Woman Outwits Cops In Baby Sale Probe


Two detectives investigating an alleged Florida-to-New York black market in babies were thrown for a loss at 1 P.M. yesterday when Mrs. Bess Bernard, 44, tossed a smart lateral pass to her spry old pappy and he broke through to a get-away with her little black book.

Mrs. Bess Bernard, of 825 West End Ave., had been fingered by a Miami newspaper as the "principal assistant" to Irwin Slater, a 37-year-old Manhattan lawyer arrested Thursday night as head of the ring.

But with only her empty handbag and assorted scratches and bruises to show for their trip to her apartment, the two sleuths could charge her only with felonious assault, attempting to prevent service of a warrent and preventing an officer from performing his duty.

Admits Officers to Home

The daunted detectives were James Cashman and William Boehm, of the District Attorney's Office. They reported that Mrs. Bernard readily admitted them when they called at the apartment, armed with a search warrent signed by Magistrate Vernon Riddick. Also present were her daughter, Caryl, 17, and her father, a vigorous man in his 60s who was identified only as a Mr. Weiner.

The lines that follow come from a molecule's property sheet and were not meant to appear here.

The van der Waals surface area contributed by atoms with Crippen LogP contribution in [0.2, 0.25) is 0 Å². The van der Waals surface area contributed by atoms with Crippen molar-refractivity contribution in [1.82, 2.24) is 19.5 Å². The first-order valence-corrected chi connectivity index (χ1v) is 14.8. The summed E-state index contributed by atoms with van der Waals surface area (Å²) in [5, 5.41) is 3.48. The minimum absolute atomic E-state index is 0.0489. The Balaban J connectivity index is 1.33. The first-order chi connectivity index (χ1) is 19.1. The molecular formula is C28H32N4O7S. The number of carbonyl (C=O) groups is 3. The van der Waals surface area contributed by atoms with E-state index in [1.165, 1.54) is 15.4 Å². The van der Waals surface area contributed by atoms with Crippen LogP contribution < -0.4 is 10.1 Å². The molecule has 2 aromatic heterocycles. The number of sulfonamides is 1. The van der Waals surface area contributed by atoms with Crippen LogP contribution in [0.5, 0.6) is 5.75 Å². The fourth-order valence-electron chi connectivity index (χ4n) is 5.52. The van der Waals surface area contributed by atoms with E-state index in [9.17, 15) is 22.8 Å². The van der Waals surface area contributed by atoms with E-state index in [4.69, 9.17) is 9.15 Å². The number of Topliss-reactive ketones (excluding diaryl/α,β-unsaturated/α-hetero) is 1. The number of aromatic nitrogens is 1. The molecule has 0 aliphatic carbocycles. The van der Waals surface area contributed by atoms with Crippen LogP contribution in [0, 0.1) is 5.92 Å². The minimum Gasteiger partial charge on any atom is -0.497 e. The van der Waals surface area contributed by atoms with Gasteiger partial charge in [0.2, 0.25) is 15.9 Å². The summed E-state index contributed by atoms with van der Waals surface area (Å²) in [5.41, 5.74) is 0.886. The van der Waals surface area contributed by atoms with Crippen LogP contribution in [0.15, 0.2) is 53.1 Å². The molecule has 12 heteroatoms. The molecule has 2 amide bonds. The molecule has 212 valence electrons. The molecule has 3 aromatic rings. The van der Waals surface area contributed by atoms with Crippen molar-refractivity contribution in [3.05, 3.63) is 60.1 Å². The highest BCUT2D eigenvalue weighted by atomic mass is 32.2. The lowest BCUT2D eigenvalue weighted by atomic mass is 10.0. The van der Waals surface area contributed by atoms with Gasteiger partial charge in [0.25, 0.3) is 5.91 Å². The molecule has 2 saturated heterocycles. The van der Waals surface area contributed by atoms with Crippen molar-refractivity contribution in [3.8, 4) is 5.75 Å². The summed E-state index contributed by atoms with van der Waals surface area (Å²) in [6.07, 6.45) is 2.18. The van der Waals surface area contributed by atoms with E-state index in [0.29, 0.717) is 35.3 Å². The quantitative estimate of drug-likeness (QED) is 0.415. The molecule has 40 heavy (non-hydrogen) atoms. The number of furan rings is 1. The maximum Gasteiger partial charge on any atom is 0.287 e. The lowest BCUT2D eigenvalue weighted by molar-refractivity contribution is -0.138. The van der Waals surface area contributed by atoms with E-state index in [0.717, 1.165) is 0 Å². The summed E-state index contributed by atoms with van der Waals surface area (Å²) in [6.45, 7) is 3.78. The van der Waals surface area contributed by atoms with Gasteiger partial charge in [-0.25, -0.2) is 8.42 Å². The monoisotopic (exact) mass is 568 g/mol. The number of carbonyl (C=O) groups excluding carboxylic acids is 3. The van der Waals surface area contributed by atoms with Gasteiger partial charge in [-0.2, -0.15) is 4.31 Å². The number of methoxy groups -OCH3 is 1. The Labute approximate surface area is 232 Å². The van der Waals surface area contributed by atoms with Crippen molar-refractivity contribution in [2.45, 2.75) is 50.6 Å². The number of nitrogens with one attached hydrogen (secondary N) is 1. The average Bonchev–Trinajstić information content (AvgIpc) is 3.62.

All went smoothly enough until Boehm started searching Mrs. Bernard's handbag and pulled out a notebook containing a lot of addresses and phone numbers. Before he could read any of the names, he said, Mrs. Bernard pounced upon him, scratching and kicking, wrested the book away and threw it to Weiner.

Weiner bolted for the door. Cashman dashed after him, but, with his head start, the older man was able to outrun the officer. Weiner darted down the back stairss and out of the building. When Cashman reached the street, Weiner was nowhere to be seen. A hurry call brought a radio car from the 100th St. station, but a search of the neighborhood proved fruitless.

Matron Held at Station

The daughter took no part in these athletic activities. Mrs. Bernard was booked at W. 100th St. and then removed to the women's lockup at the W. 30th St. station.

Lawyer Slater, who lives at 13 70th St., Brooklyn, and has offices at 67 W. 44th St., Manhattan, was held in $1,000 bail Friday in Mid-Manhattan Court for a hearing Nov. 4 on a charge of violating the state social welfare law.

The specific complaint involved the asserted "sale" of a baby for adoption for $2,000.


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